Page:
We booked only three days of our two week trip to The North – one week of that we planned to spend in Scotland. After our astrophotography night at Kielder we’d be staying in Thornhill, then we’d travel onto Coursewall Lighthouse near to Stranraer. That route, from East to West across Scotland would hopefully reveal some places of interest, which we’d return to. The route from A to B wasn’t planned, and we mostly navigated by terrain; where the maps showed big valleys, lakes or hills – that’s where we’d drive. We avoided main roads and actively searched for things to photograph.
Day 1 was a washout, the worst in all the two weeks. Being the first day, and with the forecast looking so poor we were apprehensive – would we get any decent photographs? Would this be an alright holiday? We’d also spent 6 hours driving yesterday, and then slept for only 4 hours – in hindsight two nights in Kielder would’ve been nice.
The weather conditions were so bad, the light so flat, the rain so heavy, that we didn’t take any pictures. In light of the bad weather we set off first towards Jedburgh; a town where we might visit a castle or some museums.
Alas, the road to Jedburgh was closed for resurfacing and the diversion was long and circuitous. It took us a long way in the opposite direction, almost as far as Newcastleton, then North, passing the small Hermitage Castle. We stopped for a look, but in the rain, and at £4.50 each to enter, we didn’t stay long. That route took us up to Hawick, which at least had mobile signal and free parking.
In Hawick, running under the cover of umbrella, we stopped at Turnbull’s for lunch. At the back of this chintzy, run-down caff, we waited for the rain to subside. Haggis and cheese panini and bad coffee.
Time drew on, and we needed to get to our B&B. We’d spent a couple of hours driving in the wrong direction. Jedburgh was out of the question. On the A7 we went to Selkirk and took the A708 through the hills towards Moffat.
This single road was worth the detour. And it was a place we’d return to later in the week. Even in the dire conditions it was spectacular. From Selkirk we passed through Bowhill, Yarrowford and the Yarrow-hamlets, to the first loch of our journey; St Mary’s Loch.
We pulled-over and sat on the loch-side. Munching cheap chocolate fingers, we pondered how beautiful this place was; how quiet, tranquil and away from everything it seemed. This would be a theme; many of the most beautiful places in Southern Scotland were so quiet, and with very few tourists – and in stark contrast to The Lakes which we’d head to afterward.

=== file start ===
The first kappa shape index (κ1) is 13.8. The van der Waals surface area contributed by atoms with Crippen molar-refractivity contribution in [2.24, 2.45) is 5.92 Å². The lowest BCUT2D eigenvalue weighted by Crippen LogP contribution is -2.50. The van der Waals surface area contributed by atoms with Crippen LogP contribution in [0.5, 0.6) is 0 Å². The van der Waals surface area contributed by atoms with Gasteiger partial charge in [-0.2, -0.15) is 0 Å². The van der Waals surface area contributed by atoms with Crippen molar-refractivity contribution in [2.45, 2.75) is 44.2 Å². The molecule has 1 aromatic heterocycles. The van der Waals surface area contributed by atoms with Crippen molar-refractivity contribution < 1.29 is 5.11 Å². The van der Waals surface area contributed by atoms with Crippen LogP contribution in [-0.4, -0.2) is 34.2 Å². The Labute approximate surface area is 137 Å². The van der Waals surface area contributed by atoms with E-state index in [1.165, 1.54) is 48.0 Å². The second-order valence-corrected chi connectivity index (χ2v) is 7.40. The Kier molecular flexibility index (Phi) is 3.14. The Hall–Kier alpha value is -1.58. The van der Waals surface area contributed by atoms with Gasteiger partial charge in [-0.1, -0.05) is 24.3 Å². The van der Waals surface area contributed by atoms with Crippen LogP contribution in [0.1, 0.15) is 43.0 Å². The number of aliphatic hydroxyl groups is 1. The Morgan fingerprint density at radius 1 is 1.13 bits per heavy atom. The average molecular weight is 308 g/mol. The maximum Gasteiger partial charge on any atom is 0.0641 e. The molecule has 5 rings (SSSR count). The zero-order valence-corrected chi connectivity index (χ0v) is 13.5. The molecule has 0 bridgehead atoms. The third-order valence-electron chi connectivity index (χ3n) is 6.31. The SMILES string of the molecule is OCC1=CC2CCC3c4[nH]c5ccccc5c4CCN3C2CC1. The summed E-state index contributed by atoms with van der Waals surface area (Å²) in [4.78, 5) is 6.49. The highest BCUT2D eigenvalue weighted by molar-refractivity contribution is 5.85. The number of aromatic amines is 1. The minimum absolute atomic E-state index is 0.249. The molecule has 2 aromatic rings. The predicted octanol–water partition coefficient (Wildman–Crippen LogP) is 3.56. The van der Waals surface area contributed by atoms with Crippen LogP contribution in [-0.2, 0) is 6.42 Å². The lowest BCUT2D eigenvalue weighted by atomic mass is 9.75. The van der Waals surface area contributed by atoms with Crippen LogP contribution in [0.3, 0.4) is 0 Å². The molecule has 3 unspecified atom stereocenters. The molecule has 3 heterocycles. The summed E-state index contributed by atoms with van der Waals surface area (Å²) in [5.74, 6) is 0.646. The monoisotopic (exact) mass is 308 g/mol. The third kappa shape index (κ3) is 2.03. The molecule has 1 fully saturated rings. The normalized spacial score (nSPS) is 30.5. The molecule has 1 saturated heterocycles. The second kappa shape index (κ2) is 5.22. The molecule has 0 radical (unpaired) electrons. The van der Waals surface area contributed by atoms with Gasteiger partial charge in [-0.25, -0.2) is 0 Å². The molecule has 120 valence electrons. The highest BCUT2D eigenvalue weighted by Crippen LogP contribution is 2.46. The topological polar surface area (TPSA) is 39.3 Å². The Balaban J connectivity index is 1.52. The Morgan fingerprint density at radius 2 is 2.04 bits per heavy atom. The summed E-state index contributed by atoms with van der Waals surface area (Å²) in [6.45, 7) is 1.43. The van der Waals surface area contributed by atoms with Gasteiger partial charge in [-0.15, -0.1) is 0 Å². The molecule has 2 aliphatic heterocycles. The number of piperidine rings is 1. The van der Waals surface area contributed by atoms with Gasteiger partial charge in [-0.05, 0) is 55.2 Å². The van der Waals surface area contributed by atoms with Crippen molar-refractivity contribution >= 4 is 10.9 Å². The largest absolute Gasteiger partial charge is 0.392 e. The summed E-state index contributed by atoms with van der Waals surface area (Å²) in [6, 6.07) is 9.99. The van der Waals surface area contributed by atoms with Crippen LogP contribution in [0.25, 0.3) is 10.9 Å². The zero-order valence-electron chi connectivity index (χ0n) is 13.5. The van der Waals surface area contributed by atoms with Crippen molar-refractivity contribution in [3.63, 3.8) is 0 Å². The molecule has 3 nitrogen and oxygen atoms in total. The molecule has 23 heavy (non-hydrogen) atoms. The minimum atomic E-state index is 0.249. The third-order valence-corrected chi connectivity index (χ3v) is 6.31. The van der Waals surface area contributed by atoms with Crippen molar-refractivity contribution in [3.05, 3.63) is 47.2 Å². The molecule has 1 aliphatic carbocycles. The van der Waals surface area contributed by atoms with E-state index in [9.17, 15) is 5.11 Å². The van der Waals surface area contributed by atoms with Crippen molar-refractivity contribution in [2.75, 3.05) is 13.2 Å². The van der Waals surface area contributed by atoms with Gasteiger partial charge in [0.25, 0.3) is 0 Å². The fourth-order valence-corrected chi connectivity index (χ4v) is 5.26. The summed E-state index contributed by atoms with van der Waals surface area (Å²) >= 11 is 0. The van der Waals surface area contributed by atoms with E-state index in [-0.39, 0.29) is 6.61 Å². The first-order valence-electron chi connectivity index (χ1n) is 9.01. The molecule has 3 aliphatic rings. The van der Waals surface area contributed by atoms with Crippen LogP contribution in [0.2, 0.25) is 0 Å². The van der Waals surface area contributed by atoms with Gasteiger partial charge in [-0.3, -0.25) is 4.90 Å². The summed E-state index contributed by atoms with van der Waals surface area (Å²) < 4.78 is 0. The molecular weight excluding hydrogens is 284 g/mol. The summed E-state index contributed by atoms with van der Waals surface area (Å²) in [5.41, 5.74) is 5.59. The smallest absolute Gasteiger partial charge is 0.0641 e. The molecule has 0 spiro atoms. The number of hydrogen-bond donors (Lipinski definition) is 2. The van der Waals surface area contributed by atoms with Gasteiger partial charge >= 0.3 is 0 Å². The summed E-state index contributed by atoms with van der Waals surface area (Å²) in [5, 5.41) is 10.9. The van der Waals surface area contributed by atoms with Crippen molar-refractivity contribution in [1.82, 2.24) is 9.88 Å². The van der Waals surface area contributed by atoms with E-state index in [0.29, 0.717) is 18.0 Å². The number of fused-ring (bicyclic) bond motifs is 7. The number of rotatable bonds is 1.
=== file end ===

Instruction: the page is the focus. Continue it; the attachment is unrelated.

Driving through gorgeous scenery is slow, at every interesting point you have to stop and take a look – survey the photography potential, look for nearby trails, but also relax and enjoy the moment (between the raindrops). (This led to a catchphrase, “pullover?” – “not a pullover” – “not a jumper”, which we ended up saying in that Fremulon “not a Doctor” way that will only be familiar to anyone who’s seen Brooklyn 99.)
From St Mary’s Loch the hills grow taller and begin to roll. Shortly you climb up, and then descend into a deep exhilarating valley. At the foot of this valley is the Grey Mare’s Tale, a tall waterfall and vertiginous hike to a remote loch. We weren’t going to attempt it in this weather, but we’d be back.
From Moffat, up the A74(M) motorway to Elvanfoot, then due West on the A702. A bit of a long way around to get to Thornhill, but we wanted to see the Dalveen Pass. The pass is a road that cuts through the southern part of the rolling Lowther Hills, and is 350m at its highest.
Sadly for us the rain continued to fall, and this landmark was a little too far out of the way to visit again on our later travels.
After all day in the car, driving in the rain, we were thankful to arrive in Thornhill with some lighter skies, and with a place to relax. Holmhill Country House is simply spectacular; an old country house, it’s been lovingly restored by our hosts Jill and Stewart into a sumptuous bed and breakfast that oozes with old world charm and modern style. It is our favourite of all the places we stayed.
Stewart, who we’d found halfway up a tree pruning some branches, showed us around. Through the front door we were taken to a sitting room with high ceilings, large antique sofas, a roaring fireplace, a pot of tea and some homemade shortbread. The windows look out over the garden, and beyond, to a stretching green vista that follows the River Nirth, out towards Penpont and the Southern Upland foothills.
The dining room, where we’d have breakfast, exudes the same grandeur of old; a beautiful dining table, another fireplace, old family photos, a clock that chimed as one once did in Samantha’s nan’s house. We felt like welcomed guests in a stately home. And the breakfast too – wow; not just the best breakfast we ate, but one of the best meals. Good coffee, and juices, of course. Samantha’s poached eggs on salmon were cooked to perfection; and my Scottish breakfast had the finest tasting haggis and black pudding I’ve come across (and we tried a lot!). Jill’s cooking is divine.
Our room met the same standard. An enormous king sized bed, ornate furnishings and a bathroom to simply enjoy; a large double walk-in shower and a free-standing bath. Exceptional. Along with the tea and coffee in our room, there was even complimentary sherry. In the end, when it was time to leave, we wished we could have stayed longer. One night simply wasn’t enough.
For dinner we ate at a place Stewart recommended. A 10 minute walk into town, to Buccleuch & Queensberry Hotel. The walls were adorned with paintings of highland cows.
Shattered from a long day of driving, and a night of astrophotography, we had an early night, and slept for a good 12 hours.